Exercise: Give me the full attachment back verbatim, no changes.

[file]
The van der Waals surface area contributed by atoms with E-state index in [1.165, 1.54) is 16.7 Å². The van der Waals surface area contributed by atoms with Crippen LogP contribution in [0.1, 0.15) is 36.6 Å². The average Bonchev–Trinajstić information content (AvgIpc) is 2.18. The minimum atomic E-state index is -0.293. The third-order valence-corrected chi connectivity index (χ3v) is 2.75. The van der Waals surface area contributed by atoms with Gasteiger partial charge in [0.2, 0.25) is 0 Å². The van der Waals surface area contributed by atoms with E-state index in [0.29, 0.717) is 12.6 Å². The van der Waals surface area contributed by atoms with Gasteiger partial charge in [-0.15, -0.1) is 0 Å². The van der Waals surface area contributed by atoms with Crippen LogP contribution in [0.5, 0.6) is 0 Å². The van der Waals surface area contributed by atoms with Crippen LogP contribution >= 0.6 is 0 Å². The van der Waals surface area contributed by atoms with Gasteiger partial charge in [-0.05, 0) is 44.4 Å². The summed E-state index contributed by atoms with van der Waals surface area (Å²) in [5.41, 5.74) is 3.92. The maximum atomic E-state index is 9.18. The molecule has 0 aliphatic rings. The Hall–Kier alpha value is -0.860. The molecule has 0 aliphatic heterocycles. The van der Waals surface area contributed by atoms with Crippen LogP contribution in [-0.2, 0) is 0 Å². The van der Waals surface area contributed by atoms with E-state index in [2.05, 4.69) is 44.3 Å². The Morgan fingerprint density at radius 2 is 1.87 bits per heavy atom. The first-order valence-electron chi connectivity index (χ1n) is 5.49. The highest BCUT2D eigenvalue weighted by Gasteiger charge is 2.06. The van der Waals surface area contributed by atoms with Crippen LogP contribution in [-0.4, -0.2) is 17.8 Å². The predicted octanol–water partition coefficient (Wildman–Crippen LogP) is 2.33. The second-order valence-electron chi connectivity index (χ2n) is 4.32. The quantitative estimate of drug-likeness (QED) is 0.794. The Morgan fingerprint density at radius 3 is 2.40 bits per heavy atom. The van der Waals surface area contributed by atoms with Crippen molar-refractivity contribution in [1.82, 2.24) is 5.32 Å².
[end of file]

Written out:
The van der Waals surface area contributed by atoms with E-state index in [1.165, 1.54) is 16.7 Å². The van der Waals surface area contributed by atoms with Crippen LogP contribution in [0.1, 0.15) is 36.6 Å². The average Bonchev–Trinajstić information content (AvgIpc) is 2.18. The minimum atomic E-state index is -0.293. The third-order valence-corrected chi connectivity index (χ3v) is 2.75. The van der Waals surface area contributed by atoms with Gasteiger partial charge in [0.2, 0.25) is 0 Å². The van der Waals surface area contributed by atoms with E-state index in [0.29, 0.717) is 12.6 Å². The van der Waals surface area contributed by atoms with Gasteiger partial charge in [-0.15, -0.1) is 0 Å². The van der Waals surface area contributed by atoms with Crippen LogP contribution in [0.5, 0.6) is 0 Å². The van der Waals surface area contributed by atoms with Crippen LogP contribution >= 0.6 is 0 Å². The van der Waals surface area contributed by atoms with Gasteiger partial charge in [-0.05, 0) is 44.4 Å². The summed E-state index contributed by atoms with van der Waals surface area (Å²) in [5.41, 5.74) is 3.92. The maximum atomic E-state index is 9.18. The molecule has 0 aliphatic rings. The Hall–Kier alpha value is -0.860. The molecule has 0 aliphatic heterocycles. The van der Waals surface area contributed by atoms with Crippen LogP contribution in [-0.2, 0) is 0 Å². The van der Waals surface area contributed by atoms with E-state index in [2.05, 4.69) is 44.3 Å². The Morgan fingerprint density at radius 2 is 1.87 bits per heavy atom. The first-order valence-electron chi connectivity index (χ1n) is 5.49. The highest BCUT2D eigenvalue weighted by Gasteiger charge is 2.06. The van der Waals surface area contributed by atoms with Crippen LogP contribution in [-0.4, -0.2) is 17.8 Å². The predicted octanol–water partition coefficient (Wildman–Crippen LogP) is 2.33. The second-order valence-electron chi connectivity index (χ2n) is 4.32. The quantitative estimate of drug-likeness (QED) is 0.794. The Morgan fingerprint density at radius 3 is 2.40 bits per heavy atom. The van der Waals surface area contributed by atoms with Crippen molar-refractivity contribution in [1.82, 2.24) is 5.32 Å².